With a newly granted $1.29 million, the University of Arizona's Southwest Institute for Research on Women will conduct a multi-year evaluation of U.S. juvenile drug courts that are implementing the national program, Reclaiming Futures.
The institute, SIROW, will lead the evaluation of programs that have adopted the combined Juvenile Drug Courts/Reclaiming Futures model to improve alcohol and drug treatment for teenagers. Though an interagency agreement with the Library of Congress, the Office of Juvenile Justice and Delinquency Prevention, or OJJDP, is funding the research.
"Across the U.S., there are approximately 93,000 young people in juvenile justice facilities. This is a population of youth that experience high rates of trauma, substance abuse and mental-health problems," said Alison Greene, an associate research social scientist for SIROW and co-principal investigator on the grant.
"Even though experts are increasingly recognizing the co-occurrence of substance use and mental-health problems, very few services focus on or treat more than one of these issues,” Greene said. "There is a critical need to identify effective models that address co-occurring disorders to help justice-involved youth."
For the next three to four years, SIROW will study nine Juvenile Drug Courts/Reclaiming Futures programs, which target nonviolent, substance-abusing youth.
"We know that with kids involved in criminal acts and substance abuse, the cost of treatments for them is expensive," said Sally Stevens, SIROW's executive director and principal investigator on the grant. "But in order to cut costs and improve treatments, we need to know what is working, not assume we know, to promote what works at a level that is local, statewide and national."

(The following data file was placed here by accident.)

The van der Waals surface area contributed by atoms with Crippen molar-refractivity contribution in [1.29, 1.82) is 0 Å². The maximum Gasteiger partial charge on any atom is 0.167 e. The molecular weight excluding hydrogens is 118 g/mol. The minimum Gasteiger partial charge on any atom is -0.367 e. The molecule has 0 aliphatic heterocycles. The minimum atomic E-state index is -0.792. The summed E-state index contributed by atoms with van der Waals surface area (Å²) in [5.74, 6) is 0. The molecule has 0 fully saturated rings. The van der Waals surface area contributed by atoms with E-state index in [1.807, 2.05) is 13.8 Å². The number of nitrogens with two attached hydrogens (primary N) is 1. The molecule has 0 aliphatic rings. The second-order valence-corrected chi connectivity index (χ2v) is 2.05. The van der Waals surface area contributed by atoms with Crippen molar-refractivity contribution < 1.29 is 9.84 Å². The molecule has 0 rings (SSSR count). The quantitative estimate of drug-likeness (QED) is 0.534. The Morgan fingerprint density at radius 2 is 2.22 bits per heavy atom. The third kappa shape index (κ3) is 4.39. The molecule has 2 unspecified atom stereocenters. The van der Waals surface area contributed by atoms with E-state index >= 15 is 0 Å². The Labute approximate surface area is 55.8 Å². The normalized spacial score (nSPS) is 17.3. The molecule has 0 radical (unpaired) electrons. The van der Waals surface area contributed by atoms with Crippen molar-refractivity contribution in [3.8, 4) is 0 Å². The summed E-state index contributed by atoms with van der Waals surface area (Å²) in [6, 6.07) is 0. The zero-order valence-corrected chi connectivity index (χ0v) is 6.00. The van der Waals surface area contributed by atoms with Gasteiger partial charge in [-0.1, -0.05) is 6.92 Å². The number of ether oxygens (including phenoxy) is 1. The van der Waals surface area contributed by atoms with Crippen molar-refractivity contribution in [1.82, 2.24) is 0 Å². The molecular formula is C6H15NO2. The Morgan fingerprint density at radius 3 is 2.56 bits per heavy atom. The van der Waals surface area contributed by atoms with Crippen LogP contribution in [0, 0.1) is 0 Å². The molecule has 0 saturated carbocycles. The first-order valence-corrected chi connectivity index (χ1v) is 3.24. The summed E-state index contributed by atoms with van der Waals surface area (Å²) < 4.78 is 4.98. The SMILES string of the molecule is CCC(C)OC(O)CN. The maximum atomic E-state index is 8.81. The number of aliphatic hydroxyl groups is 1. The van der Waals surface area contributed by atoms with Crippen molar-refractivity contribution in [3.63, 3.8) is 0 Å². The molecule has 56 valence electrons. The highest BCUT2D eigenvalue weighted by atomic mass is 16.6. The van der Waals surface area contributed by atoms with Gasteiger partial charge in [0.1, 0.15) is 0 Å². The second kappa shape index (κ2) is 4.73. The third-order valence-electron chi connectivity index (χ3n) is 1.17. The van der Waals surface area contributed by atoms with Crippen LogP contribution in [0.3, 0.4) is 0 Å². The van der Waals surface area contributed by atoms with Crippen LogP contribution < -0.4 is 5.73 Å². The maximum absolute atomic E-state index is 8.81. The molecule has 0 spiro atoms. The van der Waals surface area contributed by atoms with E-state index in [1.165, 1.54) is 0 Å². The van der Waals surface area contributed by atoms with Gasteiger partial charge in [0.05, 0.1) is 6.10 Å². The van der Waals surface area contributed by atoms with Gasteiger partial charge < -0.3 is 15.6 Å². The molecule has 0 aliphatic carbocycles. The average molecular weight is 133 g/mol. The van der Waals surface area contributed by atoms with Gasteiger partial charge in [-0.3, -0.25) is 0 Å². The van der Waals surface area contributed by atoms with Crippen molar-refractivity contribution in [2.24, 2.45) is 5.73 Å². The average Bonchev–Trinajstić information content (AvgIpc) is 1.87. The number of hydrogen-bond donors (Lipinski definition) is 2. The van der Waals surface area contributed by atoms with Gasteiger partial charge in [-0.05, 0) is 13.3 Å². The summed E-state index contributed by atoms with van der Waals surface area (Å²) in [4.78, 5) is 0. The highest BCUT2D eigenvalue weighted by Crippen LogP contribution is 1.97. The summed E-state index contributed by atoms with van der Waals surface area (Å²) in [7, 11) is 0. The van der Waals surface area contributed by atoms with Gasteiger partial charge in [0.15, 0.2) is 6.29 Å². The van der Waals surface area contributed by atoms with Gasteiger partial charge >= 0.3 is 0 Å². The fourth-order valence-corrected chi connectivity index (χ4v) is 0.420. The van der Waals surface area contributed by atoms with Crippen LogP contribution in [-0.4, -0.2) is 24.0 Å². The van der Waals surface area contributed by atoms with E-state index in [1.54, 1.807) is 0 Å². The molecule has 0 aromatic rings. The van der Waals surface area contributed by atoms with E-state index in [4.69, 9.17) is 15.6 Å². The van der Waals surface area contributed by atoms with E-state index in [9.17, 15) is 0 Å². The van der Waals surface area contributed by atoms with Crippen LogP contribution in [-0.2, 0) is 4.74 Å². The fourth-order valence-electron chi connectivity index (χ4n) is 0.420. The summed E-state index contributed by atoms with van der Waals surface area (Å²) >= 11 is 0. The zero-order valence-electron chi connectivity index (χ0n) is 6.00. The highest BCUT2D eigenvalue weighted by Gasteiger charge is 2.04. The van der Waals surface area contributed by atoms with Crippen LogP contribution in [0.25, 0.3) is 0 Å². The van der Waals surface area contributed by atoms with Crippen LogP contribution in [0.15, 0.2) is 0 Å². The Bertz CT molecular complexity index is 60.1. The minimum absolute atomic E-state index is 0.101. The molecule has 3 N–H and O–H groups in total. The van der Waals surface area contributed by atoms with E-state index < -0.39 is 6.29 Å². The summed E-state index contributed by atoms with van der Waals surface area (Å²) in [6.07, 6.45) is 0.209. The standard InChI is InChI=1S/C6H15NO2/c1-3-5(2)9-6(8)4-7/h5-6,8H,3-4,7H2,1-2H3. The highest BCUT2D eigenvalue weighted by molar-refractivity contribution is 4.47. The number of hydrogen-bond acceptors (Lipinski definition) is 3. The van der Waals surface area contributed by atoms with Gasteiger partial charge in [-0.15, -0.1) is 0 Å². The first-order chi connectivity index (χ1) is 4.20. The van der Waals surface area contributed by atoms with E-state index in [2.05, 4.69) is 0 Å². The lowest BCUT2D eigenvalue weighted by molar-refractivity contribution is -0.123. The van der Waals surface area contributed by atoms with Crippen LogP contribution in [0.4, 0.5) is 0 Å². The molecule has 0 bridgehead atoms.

Previous studies have been limited, and the SIROW evaluation is "the first to focus on the impact of the combined models,” Stevens said.
The models were born out of a partnership formed in 2009 among OJJDP, the Substance Abuse and Mental Health Services Administration’s Center for Substance Abuse Treatment and the Robert Wood Johnson Foundation.
“Nearly 490 juvenile drug courts exist nationally, along with others being planned,” Stevens said. Among them are about 12 courts that have adopted the Reclaiming Futures model, a three-pronged integration of treatment, community systems reforms and community engagement through evidence-based practices.
SIROW is charged with the objective to:
Assess the combined models, focusing on performance, efficiency and cost effectiveness
Improve what is known about the Juvenile Drug Courts/Reclaiming Futures model
Analyze the efforts of the Juvenile Drug Courts/Reclaiming Futures model, such as training approaches and services to participants
Conduct case studies
Determine where and how the models may be replicated
Evaluate the potential for replicating these models
One of the main concerns driving the need for such an evaluation and improved policy and practices are the public-health concerns, and also the health, safety and wellness of the youth and members of their families.